Back home from Perth in 2013

In touring disguise, after moseying home from Perth in 2013.

Hi. I’m Wendy. As a kid my bike was part of life from the moment it arrived under the Christmas tree just before I started school. It took me around the family farm, visiting neighbours, exploring the bush and filling pockets with blackberries on the way to school. Oops.

Like many others, I rediscovered the joys of cycling years later. Bikes have since taken me to the Arctic and across the Nullarbor, filled life with laughs and interesting people and filled many of my work days. I have a few bikes but I’m mostly a commuter and tourer for now, with occasional cyclocross in winter and mountains in summer.

Cyclists are a diverse bunch but united on one thing – the need for comfort down under. Most of us have been saddle sore at some stage. (I often wonder, based on Tony Abbott’s gait, if he’s happy with his saddle.) The causes of pain vary – it could be bike fit, or knicks or simply time for your body to adapt to cycling – and there’s no universal, easy answer. But the good news is that most people do get comfortable.

A lot of women spend more than a little time reaching that happy state though. Some use ‘unisex’ (= men’s) saddles but it takes a special brand of courage to explain the problem to a busy bike shop on a Saturday morning. Even then, the range of women’s saddles on hand can be limited. And as one friend found recently, when she did all that she was referred to an entirely inappropriate squishy boat anchor model (his perception of women’s needs) and left in disgust. Another was curious about a new model but hesitant to fork out the cash on the chance it might suit.

Some shops do offer saddle test schemes, where your deposit comes off the price of a saddle you eventually purchase, but they generally only stock one or two brands. The alternative is the expensive hassle of buying and selling a succession of saddles.

Saddle adventures

I’ve been pretty lucky. I think my first really friendly saddle came on a second-hand bike and found its way to the touring bike. When its foam started to disintegrate, I migrated to a similar model that’s close enough, although I’ll keep trying for that extra few per cent. I struck gold when I bought a roadie from Darren Baum and the fitting process included trying a Selle San Marco Aspide Glamour. It was perfect and it’s been on that bike ever since.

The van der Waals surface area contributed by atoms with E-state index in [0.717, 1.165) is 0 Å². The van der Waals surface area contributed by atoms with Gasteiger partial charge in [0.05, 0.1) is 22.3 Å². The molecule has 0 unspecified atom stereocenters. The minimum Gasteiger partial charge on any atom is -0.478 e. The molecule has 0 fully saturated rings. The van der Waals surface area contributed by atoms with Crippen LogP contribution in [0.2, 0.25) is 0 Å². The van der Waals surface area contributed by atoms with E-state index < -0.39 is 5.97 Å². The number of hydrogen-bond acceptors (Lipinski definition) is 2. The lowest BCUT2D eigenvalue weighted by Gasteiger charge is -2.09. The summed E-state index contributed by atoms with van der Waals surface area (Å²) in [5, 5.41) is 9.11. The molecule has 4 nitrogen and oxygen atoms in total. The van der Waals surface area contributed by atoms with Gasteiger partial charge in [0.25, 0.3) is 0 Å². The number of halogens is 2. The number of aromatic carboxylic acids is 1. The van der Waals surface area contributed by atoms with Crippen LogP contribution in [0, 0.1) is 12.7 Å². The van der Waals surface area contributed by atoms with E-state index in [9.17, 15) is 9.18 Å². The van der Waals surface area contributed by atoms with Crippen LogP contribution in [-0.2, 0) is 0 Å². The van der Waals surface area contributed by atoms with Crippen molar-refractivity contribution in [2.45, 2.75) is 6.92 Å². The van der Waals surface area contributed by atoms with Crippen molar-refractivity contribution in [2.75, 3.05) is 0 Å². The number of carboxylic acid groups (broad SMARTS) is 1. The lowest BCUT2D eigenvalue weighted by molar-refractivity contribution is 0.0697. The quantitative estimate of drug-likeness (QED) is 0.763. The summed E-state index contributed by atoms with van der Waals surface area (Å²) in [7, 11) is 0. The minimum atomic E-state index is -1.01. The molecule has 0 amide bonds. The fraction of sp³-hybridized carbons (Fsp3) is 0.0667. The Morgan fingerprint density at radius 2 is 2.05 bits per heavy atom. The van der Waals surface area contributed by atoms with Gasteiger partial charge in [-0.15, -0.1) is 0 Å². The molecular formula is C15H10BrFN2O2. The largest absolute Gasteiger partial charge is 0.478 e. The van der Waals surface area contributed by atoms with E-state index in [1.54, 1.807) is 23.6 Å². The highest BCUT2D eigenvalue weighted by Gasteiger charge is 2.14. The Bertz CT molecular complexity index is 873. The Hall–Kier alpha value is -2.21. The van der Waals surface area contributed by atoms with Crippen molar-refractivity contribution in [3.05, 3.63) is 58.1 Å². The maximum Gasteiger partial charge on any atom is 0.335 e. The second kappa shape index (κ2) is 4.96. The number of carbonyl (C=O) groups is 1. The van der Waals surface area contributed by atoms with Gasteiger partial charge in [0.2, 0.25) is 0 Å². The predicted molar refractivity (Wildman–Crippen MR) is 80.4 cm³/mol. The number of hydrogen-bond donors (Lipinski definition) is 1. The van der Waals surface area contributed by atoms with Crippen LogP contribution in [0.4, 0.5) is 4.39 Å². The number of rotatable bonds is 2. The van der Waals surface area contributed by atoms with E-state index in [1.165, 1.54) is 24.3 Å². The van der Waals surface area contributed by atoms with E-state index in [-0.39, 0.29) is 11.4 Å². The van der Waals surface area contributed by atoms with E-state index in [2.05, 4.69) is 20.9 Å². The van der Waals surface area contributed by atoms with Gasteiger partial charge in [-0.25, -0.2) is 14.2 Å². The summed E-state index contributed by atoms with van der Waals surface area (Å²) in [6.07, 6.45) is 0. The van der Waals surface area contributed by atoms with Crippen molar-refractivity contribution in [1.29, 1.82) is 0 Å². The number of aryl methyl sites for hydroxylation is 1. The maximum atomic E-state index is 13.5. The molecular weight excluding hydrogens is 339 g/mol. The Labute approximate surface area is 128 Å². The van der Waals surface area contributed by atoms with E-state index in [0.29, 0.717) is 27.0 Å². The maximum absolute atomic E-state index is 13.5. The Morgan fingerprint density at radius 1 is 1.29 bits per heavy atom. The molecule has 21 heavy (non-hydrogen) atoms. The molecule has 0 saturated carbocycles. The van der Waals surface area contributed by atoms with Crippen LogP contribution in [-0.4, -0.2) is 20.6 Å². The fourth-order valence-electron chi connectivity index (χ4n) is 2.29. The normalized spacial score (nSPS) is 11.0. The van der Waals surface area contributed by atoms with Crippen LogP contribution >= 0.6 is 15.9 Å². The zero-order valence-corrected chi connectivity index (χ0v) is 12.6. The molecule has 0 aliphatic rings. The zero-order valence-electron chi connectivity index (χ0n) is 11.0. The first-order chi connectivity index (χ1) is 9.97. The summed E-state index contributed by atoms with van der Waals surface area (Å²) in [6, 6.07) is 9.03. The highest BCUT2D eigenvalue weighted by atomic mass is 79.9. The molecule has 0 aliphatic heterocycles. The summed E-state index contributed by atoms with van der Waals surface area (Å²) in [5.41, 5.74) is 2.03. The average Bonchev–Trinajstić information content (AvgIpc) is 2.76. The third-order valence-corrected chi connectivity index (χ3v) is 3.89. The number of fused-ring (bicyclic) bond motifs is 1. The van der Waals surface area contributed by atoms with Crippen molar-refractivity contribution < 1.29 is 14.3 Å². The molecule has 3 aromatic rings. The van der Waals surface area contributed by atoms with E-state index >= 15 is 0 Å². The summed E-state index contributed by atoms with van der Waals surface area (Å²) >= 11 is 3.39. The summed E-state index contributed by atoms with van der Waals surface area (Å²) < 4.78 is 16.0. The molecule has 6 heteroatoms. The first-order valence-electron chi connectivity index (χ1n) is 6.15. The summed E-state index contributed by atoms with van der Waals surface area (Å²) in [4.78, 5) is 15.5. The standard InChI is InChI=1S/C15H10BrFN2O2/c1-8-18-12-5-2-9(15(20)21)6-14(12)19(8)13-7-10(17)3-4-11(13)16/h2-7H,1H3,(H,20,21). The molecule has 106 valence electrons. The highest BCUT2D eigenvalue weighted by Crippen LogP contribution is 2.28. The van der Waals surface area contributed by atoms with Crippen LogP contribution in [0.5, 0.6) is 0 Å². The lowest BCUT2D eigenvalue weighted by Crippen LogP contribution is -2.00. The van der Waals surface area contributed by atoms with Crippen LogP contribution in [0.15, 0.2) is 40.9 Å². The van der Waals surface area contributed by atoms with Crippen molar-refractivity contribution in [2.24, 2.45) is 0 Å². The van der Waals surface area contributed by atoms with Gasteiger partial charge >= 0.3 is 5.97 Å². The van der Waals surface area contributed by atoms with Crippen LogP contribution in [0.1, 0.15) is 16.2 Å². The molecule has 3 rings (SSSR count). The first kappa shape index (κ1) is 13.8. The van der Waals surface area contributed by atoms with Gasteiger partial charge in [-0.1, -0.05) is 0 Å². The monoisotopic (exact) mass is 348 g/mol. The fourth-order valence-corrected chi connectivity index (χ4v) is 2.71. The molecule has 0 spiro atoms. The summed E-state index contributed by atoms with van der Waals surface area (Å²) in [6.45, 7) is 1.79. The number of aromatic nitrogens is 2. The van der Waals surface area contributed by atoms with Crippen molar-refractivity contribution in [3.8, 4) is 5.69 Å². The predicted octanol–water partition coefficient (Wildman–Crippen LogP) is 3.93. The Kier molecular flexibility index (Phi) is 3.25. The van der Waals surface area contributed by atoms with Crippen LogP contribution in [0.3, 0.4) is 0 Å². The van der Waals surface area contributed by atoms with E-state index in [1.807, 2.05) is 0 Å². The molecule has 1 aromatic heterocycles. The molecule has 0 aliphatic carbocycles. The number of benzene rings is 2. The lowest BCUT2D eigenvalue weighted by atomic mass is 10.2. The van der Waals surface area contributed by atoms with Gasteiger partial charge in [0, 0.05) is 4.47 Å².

There have been other saddle adventures. One bike arrived with a vicious domed ‘unisex’ saddle, quickly swapped out. I tried a Brooks out of curiosity but passed it on. Then a Selle SMP at a friendly bike shop – a device of unique torture for me but they are commonly recommended by fit expert Steve Hogg in Sydney. I scored another saddle on yet another bike; it looked the goods and is beautifully light but there’s no love beyond 30 km. And yet it survived a season of cyclocross on my bike and the same model graces the roadies of an elite racing friend. Yet another has one saddle on her whole fleet (well, except the dragster). The point is … we’re all different.

Saddle Sweet

After seeing so many chasing saddle bliss (including blokes) I figure it’s time we turned saddle sore into saddle sweet! I can’t fit you on the bike  but I can bring together a fleet of test saddles for hire and some saddle and general riding tips to guide you through the process. More people on bikes is A Good Thing. And more people comfortable on their bikes is even better. Good luck, and enjoy the ride!